Ally Marotti / Copy Chief
“You gotta sit down deep and make her walk,” Debbie Griffith shouted across the barn, assuring that her voice carried through the flying dust and over the snorting horses and chatter from team members.
Griffith, who has been coaching the Ohio State Equestrian Team for about 30 years with her husband, Ollie, led four of the team members, including her son, in practice April 14 at her and her husband’s farm, Autumn Rose Farm, in Plain City, Ohio.
But even with a national championship competition right around the corner, practice was not too serious.
“We’re like a dysfunctional family,” said Claire Sutton, an advanced rider and third-year in environmental science.
In the weeks leading up to nationals the first weekend in May in Raleigh, N.C., Valeri Wolf, an intermediate rider and second-year in biology, said she comes to practice up to six times a week, and each practice lasts an hour.
“Usually I have class morning, afternoon, and then I work, and I do my lesson at night,” Wolf said. “By the end of the day, it’s a lot, but I love it.”
Most of the team members agreed that coming to practice at Autumn Rose Farm is not a chore, despite the more than 20-minute drive from campus.
“It’s like my zen time,” Sutton said.
The Ohio State Equestrian Team has gone to the national championships for more than 20 years, but this year, Ollie Griffith said he had doubts the streak would continue.
“These kids almost didn’t get us there this year,” Ollie Griffith said. “(I was) real nervous.”
But Ollie Griffith’s worries were unfounded, as the team of six OSU students came through and qualified for nationals yet again.
“It’s compared to maybe March Madness,” Ollie Griffith said. “There’s three different schools at each semifinal. From the semifinals, you have to finish first, second or third to advance to national competition.”
The team finished second at semifinals in Dover, Del., allowing it to advance to nationals.
The OSU Equestrian Team is not a varsity team, and team members and coaches said participating in a club sport has its pros and cons.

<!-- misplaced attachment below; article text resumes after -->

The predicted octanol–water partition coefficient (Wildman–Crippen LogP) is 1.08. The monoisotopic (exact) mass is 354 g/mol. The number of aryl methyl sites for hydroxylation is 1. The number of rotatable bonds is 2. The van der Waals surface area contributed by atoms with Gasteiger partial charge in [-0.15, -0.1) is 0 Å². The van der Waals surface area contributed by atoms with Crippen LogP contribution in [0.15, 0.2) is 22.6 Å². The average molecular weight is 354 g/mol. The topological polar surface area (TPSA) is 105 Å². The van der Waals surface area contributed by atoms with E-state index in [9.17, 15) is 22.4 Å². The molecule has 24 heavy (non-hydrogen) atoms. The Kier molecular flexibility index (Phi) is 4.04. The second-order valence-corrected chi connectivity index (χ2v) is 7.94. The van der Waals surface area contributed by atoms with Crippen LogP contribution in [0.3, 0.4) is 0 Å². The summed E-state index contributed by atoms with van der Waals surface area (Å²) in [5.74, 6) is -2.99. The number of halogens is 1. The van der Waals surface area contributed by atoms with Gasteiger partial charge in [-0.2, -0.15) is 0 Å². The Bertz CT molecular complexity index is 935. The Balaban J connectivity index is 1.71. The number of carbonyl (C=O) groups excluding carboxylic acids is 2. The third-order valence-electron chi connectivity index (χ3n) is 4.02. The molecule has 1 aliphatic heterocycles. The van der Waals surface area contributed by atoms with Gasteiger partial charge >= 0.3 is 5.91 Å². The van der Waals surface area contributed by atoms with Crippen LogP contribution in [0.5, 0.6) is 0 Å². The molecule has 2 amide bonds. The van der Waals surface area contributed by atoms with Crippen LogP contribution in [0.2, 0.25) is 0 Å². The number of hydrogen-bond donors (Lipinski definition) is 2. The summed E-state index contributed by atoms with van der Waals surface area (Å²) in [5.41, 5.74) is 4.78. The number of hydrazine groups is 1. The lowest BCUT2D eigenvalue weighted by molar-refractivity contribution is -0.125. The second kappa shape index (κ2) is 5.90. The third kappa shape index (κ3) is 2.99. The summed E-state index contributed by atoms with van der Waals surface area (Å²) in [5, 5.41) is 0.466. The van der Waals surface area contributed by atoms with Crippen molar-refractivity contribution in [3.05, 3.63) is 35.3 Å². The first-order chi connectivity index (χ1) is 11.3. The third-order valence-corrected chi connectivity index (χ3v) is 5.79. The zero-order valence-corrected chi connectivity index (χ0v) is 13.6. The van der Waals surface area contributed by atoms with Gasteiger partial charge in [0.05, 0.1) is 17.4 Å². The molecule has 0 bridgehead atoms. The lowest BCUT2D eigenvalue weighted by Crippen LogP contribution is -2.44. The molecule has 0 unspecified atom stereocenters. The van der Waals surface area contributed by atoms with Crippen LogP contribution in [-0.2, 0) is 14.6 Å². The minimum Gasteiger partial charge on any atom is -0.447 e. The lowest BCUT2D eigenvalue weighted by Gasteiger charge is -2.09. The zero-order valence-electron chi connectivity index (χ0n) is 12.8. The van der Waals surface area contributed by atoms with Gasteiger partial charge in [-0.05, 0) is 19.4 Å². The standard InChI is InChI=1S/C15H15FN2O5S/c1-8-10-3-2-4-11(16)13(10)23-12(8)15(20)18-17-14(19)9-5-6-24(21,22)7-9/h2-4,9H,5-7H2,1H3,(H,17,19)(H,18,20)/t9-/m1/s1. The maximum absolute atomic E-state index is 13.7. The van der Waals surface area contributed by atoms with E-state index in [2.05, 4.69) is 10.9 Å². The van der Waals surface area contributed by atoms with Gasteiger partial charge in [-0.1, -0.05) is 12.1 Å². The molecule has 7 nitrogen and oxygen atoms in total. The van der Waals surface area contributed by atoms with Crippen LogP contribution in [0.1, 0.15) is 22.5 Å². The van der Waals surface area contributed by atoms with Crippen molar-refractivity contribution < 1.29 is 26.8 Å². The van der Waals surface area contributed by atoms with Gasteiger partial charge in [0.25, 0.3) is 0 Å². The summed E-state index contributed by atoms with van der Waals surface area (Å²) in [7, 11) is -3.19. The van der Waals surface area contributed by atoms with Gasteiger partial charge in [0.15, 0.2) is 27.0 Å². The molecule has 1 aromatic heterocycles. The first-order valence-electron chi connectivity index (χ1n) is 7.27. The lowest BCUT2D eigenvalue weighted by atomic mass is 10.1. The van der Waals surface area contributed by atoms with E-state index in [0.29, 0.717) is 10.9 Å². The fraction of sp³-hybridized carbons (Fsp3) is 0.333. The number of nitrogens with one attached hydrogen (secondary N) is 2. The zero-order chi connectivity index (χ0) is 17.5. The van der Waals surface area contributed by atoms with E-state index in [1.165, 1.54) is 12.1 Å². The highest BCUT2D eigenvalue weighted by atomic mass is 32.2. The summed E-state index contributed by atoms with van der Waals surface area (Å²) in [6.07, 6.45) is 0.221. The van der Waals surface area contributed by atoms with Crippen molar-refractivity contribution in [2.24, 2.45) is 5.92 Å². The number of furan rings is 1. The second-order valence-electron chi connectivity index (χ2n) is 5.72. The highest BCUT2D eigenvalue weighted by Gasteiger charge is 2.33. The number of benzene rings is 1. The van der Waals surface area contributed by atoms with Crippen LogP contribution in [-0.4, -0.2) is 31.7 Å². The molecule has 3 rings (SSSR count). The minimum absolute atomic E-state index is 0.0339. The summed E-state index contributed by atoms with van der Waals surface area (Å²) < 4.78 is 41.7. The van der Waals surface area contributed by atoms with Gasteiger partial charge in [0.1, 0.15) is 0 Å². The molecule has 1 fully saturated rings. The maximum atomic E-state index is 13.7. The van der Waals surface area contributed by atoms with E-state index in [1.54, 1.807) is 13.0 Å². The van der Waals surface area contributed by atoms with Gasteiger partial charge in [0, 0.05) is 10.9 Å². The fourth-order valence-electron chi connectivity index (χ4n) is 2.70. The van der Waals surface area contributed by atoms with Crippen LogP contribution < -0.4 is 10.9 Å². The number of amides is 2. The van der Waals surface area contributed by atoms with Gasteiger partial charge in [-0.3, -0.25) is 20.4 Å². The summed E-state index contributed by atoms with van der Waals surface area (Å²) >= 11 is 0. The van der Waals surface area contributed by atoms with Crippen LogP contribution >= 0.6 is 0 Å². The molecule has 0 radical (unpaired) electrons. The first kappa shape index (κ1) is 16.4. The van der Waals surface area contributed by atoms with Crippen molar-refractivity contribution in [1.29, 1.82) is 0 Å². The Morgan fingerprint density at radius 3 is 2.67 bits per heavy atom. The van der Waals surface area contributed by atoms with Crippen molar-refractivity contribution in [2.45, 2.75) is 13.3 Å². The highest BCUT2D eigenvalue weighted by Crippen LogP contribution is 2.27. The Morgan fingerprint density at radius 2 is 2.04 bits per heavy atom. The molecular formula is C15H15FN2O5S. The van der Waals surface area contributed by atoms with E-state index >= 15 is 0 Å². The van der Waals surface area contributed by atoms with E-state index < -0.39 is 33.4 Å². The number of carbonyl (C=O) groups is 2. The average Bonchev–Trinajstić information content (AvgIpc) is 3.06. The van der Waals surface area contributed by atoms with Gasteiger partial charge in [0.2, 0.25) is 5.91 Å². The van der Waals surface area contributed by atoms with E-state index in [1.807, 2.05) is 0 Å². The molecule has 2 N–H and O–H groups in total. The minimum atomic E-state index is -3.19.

Debbie Griffith said she’d love to see Equestrian club turn into a varsity sport. As a club sport, the team receives no scholarships and team members pay a lot of their own money.
“I don’t know that it ever will (become a varsity sport) because it’s not a big money-maker for Ohio State,” she said.
Although 10 lessons cost $300, Debbie Griffith said for college students, being on the team is the cheapest option to show horses. After the initial 10 lessons, an extra $68 will buy unlimited lessons.
Becoming a varsity sport wouldn’t necessarily be the best answer to cutting costs, as other problems would be introduced.
“With a varsity team, you wouldn’t have a whole range of levels,” Wolf said. “You have no riding experience people and people who’ve been riding their whole lives.”
There are six levels of riders allowed to participate in Intercollegiate Horse Show Association competitions, ranging from beginners to world class.
Lidia Pedrozo, a first-year in biology and animal science, will be competing in nationals as a beginning rider.
“In high school, I did cross country and track and stuff,” Pedrozo said. “I never owned a horse or anything, I just rode casually.”
Ollie Griffith said Pedrozo was not proficient at showing horses, but nevertheless, she is going to nationals.
The team has never turned away beginners, Debbie Griffith said. The team once had a member from Hawaii who had never seen horses before and just thought they sounded fun. She soon became club president.
“(A) beginner can’t have had many lessons at all,” Ollie Griffith said, “so we get beginners that have never touched a horse that end up going to nationals.”
But the team also sees the other end of the spectrum. Austin Griffith, Debbie and Ollie’s son and a second-year in marketing, is also on the team and will participate in the open competitions, which are for world-class riders. Debbie Griffith said Austin Griffith grew up on horses.
Sutton, who won a state championship in high school, said even she was apprehensive about joining.
“I wasn’t going to ride until I saw a sign that said, ‘No experience necessary,'” Sutton said. “I was like, ‘S—! I won State! I can do this.'”
Sutton’s parents bought her a pony when she was about 4 years old, she said. After growing up with her horse, she said there’s a level of difficulty in riding a different horse at every practice.
“It’s a little different because it’s not my horse,” she said. “I’m more focused during lessons, because I used to goof off, because it’s not my horse.”
Autumn Rose Farm is home to more than 50 horses, two donkeys and a longhorn. The donkeys, Miguel and Pedro, were Debbie Griffith’s birthday present from her husband and are a recent addition.
“What we do for a living is we teach people to ride,” Ollie Griffith said. “The majority of the people are not real experienced on horses.”